If you’re moving your site to a new server, part of the process will include “pointing” to the site’s new location. Coordinate with your web/IT team and/or your hosting providers (new and old) to accomplish this.

8. Launch.

Set up your forwarding redirects, unpublish, and implement.

If DNS changes were involved, the site may be down momentarily.

If you’re not switching servers or platforms, the migration should be nearly instantaneous.

9. Crawl the new site.

Once the new site is live, you can do a crawl to see if it has been migrated how you expected it to. One thing you want to look for is proper indexability and crawlability.

10. Identify and resolve missing and duplicate content.

Using the crawl report, see if you find any anomalies, including duplicate content or 404 errors and broken links. In addition, you should click around the new site and look for issues.

11. Check for redirect chains.

Now that your site has been migrated, you have a lot of new redirects on your hands. If redirects already existed, chains may have been created.

Here’s what I mean:

If you were already redirecting A to B, your migration may have added a redirect from B to C.

This creates a chain of redirects: A to B to C.

Redirect chains can slow your site down and impact performance. You can avoid this by breaking the chains, redirecting A to C and B to C.

12. Ensure Google Analytics and Google Search Console are implemented.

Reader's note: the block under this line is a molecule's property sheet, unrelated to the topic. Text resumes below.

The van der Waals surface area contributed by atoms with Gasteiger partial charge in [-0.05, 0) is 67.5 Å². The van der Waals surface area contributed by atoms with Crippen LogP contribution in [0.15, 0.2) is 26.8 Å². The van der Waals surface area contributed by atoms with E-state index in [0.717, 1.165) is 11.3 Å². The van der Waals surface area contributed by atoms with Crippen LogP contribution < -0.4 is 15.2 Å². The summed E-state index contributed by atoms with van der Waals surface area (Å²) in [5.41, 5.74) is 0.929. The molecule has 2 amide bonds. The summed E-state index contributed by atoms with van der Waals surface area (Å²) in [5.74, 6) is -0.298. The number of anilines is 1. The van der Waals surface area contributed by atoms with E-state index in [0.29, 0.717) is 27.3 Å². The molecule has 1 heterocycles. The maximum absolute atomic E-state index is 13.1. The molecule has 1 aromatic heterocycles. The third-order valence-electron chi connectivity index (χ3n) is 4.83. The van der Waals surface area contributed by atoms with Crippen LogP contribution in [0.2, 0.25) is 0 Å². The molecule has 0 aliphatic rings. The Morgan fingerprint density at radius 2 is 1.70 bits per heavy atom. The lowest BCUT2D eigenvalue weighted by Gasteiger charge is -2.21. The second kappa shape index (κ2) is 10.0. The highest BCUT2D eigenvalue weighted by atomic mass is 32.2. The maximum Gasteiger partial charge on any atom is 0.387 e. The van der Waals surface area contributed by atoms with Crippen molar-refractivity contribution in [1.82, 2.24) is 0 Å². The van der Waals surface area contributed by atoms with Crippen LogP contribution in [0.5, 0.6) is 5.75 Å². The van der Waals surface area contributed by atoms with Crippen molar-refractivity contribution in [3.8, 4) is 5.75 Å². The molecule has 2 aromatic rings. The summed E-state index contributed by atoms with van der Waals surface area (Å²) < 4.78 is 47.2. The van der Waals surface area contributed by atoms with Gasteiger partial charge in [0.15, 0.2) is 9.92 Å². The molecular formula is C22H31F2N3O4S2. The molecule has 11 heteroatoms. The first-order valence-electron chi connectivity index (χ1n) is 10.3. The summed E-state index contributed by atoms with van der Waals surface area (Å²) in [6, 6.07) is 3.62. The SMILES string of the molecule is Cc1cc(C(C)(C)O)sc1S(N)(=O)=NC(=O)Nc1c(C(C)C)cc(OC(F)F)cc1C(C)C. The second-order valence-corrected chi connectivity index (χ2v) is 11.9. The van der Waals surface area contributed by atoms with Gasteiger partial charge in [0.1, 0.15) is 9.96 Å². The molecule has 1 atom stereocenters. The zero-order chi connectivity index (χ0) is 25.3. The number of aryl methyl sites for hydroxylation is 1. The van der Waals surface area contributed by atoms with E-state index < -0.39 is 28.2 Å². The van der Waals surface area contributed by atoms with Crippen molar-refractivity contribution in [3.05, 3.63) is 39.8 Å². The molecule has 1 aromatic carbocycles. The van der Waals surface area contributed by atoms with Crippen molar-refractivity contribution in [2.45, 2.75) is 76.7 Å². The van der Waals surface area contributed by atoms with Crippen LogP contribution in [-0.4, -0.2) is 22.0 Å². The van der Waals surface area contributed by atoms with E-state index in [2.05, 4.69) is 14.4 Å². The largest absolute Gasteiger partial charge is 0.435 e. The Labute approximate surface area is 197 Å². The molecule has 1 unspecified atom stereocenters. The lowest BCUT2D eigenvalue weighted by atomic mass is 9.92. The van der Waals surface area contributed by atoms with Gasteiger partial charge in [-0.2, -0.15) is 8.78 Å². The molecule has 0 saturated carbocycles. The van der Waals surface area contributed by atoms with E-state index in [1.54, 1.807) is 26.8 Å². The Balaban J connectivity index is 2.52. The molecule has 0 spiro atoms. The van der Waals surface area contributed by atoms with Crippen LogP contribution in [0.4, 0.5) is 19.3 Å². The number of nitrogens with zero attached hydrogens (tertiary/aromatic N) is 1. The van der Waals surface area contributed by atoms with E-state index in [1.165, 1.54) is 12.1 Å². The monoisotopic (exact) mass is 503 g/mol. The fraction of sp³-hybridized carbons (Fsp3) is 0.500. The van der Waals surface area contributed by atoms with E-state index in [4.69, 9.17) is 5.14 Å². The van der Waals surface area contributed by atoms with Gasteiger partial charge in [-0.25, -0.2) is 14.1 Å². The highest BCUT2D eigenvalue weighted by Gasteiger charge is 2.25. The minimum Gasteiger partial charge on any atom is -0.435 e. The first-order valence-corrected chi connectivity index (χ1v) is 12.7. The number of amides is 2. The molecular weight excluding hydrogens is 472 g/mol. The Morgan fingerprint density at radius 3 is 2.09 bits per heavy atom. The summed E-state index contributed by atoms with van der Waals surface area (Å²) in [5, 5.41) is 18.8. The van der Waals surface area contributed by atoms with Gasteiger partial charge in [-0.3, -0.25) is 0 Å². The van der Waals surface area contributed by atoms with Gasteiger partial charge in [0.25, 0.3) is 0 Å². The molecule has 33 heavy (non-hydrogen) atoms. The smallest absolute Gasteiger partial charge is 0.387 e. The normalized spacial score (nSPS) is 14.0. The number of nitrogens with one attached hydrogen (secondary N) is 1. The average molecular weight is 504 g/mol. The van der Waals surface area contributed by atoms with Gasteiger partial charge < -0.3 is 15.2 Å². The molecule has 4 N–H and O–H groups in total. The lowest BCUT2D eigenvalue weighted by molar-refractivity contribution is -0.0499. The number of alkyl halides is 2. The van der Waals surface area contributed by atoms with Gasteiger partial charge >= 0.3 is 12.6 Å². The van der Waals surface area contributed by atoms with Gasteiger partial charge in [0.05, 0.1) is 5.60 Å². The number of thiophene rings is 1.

To avoid any gaps in data and reporting, these should be up and running the same day.

13. Mark the date in Analytics.

Google Analytics allows you to make “Annotations” of important dates or events. This can help you contextualize the data and measure performance pre-and post-migration (unless you opted for a new Analytics setup).

14. Submit sitemaps.

Once everything is up and running, ensure your XML site map has no errors. Then, you can submit the sitemap in Google Search Console to invite Google to crawl the new implementation.

Post-Migration

15. Monitor performance.

While temporary dips in traffic are common after a migration, you should still be keeping a pulse on your analytics to ensure nothing big was missed that could be affecting performance.

16. Run site audits.

Sometimes, third-party tools can find issues you didn’t know about. SEMrush’s site auditor is excellent in situations like this.

17. Update your platforms.

If you have ads running or other platforms that may be using old URLs, be sure to add fresh links.

18. Have publishers update backlinks.